Last summer, an article on titled Toronto’s New Guard turned a spotlight on Toronto’s emerging producers. The article champions Kevin McPhee, alongside Basic Soul Unit and Art Department as pioneers in a golden era of Toronto dance music. As critics heap praise on McPhee, he modestly shares the limelight with his producer peers and offers a refreshingly humble outlook on what’s happening in the music scene within Canada’s largest city.

“There’s a bunch of producers popping up right now that share a similar interest in making good music and slowly that stigma of ‘the local artist’ is fading away,” says McPhee. “It’s a pretty tight circle and everyone wants everybody to do well. You can’t ask for a better scene in my opinion.”

Toronto artists are harnessing the love and producing innovative parties that aim to enrich the dance community. McPhee speaks fondly of a monthly pay-what-you-can party, called Neighbourhood Watch, where the profits are going to start up a record label to publish local talent. A dance hot spot called Bambi’s is becoming known for hosting sprawling four-hour-plus DJ sets. McPhee and some friends recently started a night called How Does it Make you Feel? “It’s a vinyl-only techno night that runs as an after-hours thing, which is not as common in the city.” McPhee and his friends hold it down until the wee hours of the morning. “It’s just the three of us going for seven or eight hours until we have to stop at 6 a.m.” Playing after hours and warehouse parties allows McPhee to play his signature extended sets. “You get the opportunity to play actual sets as opposed to hour-long previews,” says McPhee. “A good three or four hours is ideal. If I’m bringing all of these records, I want to play them all!”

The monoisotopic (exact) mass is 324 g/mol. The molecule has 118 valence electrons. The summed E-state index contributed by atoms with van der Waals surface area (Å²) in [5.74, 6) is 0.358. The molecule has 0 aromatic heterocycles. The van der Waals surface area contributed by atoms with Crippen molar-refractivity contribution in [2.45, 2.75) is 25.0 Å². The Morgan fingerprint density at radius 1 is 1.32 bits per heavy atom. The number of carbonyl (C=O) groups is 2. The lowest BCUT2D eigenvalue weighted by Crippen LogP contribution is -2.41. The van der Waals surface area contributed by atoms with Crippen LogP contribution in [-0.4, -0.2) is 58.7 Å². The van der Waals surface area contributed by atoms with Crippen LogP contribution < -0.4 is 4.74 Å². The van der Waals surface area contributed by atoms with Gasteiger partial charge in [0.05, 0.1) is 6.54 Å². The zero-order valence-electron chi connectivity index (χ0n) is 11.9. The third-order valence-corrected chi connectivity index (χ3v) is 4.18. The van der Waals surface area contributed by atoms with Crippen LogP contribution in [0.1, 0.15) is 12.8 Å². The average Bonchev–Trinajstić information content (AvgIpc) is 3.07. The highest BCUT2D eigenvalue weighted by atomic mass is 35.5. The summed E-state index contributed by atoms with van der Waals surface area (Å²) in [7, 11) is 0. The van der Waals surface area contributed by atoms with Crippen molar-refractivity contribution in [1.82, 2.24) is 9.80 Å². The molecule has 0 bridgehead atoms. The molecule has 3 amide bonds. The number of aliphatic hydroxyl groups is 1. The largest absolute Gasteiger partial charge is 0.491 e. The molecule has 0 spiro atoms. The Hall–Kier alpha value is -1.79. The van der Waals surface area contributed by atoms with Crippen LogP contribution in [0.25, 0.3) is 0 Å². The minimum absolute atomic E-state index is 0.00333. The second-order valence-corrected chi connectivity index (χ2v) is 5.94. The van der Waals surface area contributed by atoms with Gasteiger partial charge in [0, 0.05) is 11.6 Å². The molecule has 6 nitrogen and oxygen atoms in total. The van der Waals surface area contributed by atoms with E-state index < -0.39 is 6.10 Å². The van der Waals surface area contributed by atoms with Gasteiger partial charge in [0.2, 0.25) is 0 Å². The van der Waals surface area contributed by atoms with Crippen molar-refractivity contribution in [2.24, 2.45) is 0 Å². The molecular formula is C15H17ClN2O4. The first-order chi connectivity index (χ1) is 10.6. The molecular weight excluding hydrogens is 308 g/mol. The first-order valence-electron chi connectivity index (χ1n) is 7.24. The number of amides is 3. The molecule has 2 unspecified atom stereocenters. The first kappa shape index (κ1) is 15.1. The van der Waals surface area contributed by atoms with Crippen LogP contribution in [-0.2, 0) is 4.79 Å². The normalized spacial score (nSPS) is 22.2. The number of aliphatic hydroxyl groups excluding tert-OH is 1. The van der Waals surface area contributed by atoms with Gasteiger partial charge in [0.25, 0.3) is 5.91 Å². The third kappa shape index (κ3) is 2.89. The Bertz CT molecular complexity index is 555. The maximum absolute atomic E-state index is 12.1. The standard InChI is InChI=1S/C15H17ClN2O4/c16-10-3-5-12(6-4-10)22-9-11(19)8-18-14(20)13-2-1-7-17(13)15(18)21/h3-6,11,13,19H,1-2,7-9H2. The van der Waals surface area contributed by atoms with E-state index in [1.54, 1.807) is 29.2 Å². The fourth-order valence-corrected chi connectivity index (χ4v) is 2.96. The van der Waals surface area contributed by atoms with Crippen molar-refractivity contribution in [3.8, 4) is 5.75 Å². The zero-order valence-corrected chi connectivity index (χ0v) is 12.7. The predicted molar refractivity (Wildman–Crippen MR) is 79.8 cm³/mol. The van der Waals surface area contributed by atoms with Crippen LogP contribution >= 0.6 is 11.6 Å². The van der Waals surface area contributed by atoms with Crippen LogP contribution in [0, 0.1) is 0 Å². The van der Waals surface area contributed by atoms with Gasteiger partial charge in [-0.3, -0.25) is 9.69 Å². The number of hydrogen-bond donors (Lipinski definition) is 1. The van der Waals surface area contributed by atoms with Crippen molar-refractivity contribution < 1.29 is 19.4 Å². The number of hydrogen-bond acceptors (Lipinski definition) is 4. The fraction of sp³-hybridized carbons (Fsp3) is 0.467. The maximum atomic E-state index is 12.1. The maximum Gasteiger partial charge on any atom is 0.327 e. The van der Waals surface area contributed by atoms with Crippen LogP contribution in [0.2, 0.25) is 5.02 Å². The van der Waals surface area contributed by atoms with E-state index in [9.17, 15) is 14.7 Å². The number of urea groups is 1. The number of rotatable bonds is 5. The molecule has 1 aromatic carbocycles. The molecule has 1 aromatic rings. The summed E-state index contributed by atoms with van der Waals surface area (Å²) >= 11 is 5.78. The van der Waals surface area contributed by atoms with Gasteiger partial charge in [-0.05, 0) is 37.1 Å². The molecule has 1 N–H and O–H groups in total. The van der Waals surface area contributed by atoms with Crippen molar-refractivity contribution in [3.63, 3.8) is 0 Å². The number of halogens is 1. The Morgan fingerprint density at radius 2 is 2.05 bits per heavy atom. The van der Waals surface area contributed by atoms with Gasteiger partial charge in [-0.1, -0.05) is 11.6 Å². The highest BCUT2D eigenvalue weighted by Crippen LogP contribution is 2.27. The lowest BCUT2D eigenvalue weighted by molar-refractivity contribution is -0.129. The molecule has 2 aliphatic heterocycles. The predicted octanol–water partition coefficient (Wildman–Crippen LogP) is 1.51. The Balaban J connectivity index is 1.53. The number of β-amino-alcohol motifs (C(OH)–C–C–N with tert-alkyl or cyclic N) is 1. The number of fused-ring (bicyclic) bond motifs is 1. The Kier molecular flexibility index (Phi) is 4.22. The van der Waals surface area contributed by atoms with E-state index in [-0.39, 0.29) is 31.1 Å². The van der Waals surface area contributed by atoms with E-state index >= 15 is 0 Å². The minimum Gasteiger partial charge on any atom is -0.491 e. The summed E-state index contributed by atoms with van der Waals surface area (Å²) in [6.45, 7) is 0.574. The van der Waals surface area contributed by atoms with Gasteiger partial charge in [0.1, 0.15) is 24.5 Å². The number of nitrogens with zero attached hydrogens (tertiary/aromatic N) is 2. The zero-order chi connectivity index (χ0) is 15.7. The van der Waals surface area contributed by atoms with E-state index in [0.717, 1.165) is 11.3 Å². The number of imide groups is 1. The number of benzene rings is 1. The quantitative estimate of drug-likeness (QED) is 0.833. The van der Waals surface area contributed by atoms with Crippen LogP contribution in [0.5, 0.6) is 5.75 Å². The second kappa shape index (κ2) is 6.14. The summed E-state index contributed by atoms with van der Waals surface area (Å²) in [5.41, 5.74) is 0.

With the majority of his releases on European labels, like Naked Lunch and Idle Hands, McPhee says promoters often assume he is European-based and approach him to play gigs. While some Canadian producers succumb to the call of London or Berlin, McPhee has no plans to pick up and move. “I’m fortunate enough to be in the position now where when it comes to playing shows I can still get to Europe and play shows,” says McPhee. “I’m able to have my foot in the door without having to pick up and move there.”

By: Paul J. Brooks

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